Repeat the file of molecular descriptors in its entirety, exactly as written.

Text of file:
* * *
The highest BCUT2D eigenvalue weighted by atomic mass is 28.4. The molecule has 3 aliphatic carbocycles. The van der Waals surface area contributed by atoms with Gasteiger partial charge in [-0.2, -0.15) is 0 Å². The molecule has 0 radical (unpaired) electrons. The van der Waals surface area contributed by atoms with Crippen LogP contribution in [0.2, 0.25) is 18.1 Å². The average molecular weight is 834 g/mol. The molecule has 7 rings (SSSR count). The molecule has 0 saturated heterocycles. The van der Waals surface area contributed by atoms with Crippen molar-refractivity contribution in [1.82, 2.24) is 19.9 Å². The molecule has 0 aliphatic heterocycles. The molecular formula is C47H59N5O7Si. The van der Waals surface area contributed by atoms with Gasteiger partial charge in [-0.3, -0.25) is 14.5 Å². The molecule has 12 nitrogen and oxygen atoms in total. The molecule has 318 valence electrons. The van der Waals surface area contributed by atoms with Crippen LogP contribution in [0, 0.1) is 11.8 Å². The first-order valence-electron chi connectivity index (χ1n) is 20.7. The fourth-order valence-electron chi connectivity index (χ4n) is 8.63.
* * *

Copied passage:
The highest BCUT2D eigenvalue weighted by atomic mass is 28.4. The molecule has 3 aliphatic carbocycles. The van der Waals surface area contributed by atoms with Gasteiger partial charge in [-0.2, -0.15) is 0 Å². The molecule has 0 radical (unpaired) electrons. The van der Waals surface area contributed by atoms with Crippen LogP contribution in [0.2, 0.25) is 18.1 Å². The average molecular weight is 834 g/mol. The molecule has 7 rings (SSSR count). The molecule has 0 saturated heterocycles. The van der Waals surface area contributed by atoms with Crippen molar-refractivity contribution in [1.82, 2.24) is 19.9 Å². The molecule has 0 aliphatic heterocycles. The molecular formula is C47H59N5O7Si. The van der Waals surface area contributed by atoms with Gasteiger partial charge in [-0.3, -0.25) is 14.5 Å². The molecule has 12 nitrogen and oxygen atoms in total. The molecule has 318 valence electrons. The van der Waals surface area contributed by atoms with Crippen LogP contribution in [0, 0.1) is 11.8 Å². The first-order valence-electron chi connectivity index (χ1n) is 20.7. The fourth-order valence-electron chi connectivity index (χ4n) is 8.63.